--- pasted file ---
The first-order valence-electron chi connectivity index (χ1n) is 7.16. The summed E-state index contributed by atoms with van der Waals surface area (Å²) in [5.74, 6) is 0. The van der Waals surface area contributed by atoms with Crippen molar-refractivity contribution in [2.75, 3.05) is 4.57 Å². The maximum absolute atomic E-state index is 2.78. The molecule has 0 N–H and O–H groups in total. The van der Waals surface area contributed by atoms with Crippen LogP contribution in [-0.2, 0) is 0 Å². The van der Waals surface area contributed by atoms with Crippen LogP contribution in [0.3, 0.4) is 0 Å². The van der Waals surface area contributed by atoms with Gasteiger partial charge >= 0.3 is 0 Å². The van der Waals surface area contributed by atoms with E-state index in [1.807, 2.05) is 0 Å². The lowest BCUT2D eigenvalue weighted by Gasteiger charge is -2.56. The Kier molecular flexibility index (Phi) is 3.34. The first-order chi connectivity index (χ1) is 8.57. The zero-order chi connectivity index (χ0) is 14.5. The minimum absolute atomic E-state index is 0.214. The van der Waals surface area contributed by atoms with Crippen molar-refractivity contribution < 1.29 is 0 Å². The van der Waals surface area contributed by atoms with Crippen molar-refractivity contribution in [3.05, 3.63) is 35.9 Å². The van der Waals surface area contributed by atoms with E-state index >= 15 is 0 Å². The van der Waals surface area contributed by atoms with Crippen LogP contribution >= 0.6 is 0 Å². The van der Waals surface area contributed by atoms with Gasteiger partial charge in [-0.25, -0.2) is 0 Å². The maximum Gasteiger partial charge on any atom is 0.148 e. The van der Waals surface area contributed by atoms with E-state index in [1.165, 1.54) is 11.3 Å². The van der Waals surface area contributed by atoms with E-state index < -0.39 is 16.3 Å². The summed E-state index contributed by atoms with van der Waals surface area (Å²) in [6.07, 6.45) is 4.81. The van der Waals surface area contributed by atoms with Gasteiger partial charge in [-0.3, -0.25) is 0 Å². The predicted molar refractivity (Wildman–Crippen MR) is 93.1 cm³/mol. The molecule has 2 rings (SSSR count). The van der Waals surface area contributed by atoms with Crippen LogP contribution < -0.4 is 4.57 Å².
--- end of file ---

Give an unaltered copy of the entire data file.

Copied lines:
The first-order valence-electron chi connectivity index (χ1n) is 7.16. The summed E-state index contributed by atoms with van der Waals surface area (Å²) in [5.74, 6) is 0. The van der Waals surface area contributed by atoms with Crippen molar-refractivity contribution in [2.75, 3.05) is 4.57 Å². The maximum absolute atomic E-state index is 2.78. The molecule has 0 N–H and O–H groups in total. The van der Waals surface area contributed by atoms with Crippen LogP contribution in [-0.2, 0) is 0 Å². The van der Waals surface area contributed by atoms with Crippen LogP contribution in [0.3, 0.4) is 0 Å². The van der Waals surface area contributed by atoms with Gasteiger partial charge >= 0.3 is 0 Å². The van der Waals surface area contributed by atoms with E-state index in [1.807, 2.05) is 0 Å². The lowest BCUT2D eigenvalue weighted by Gasteiger charge is -2.56. The Kier molecular flexibility index (Phi) is 3.34. The first-order chi connectivity index (χ1) is 8.57. The zero-order chi connectivity index (χ0) is 14.5. The minimum absolute atomic E-state index is 0.214. The van der Waals surface area contributed by atoms with Crippen molar-refractivity contribution < 1.29 is 0 Å². The van der Waals surface area contributed by atoms with Crippen molar-refractivity contribution in [3.05, 3.63) is 35.9 Å². The van der Waals surface area contributed by atoms with E-state index >= 15 is 0 Å². The van der Waals surface area contributed by atoms with Crippen LogP contribution >= 0.6 is 0 Å². The van der Waals surface area contributed by atoms with Gasteiger partial charge in [-0.25, -0.2) is 0 Å². The maximum Gasteiger partial charge on any atom is 0.148 e. The van der Waals surface area contributed by atoms with E-state index in [1.165, 1.54) is 11.3 Å². The van der Waals surface area contributed by atoms with E-state index < -0.39 is 16.3 Å². The summed E-state index contributed by atoms with van der Waals surface area (Å²) in [6.07, 6.45) is 4.81. The van der Waals surface area contributed by atoms with Gasteiger partial charge in [-0.3, -0.25) is 0 Å². The predicted molar refractivity (Wildman–Crippen MR) is 93.1 cm³/mol. The molecule has 2 rings (SSSR count). The van der Waals surface area contributed by atoms with Crippen LogP contribution < -0.4 is 4.57 Å².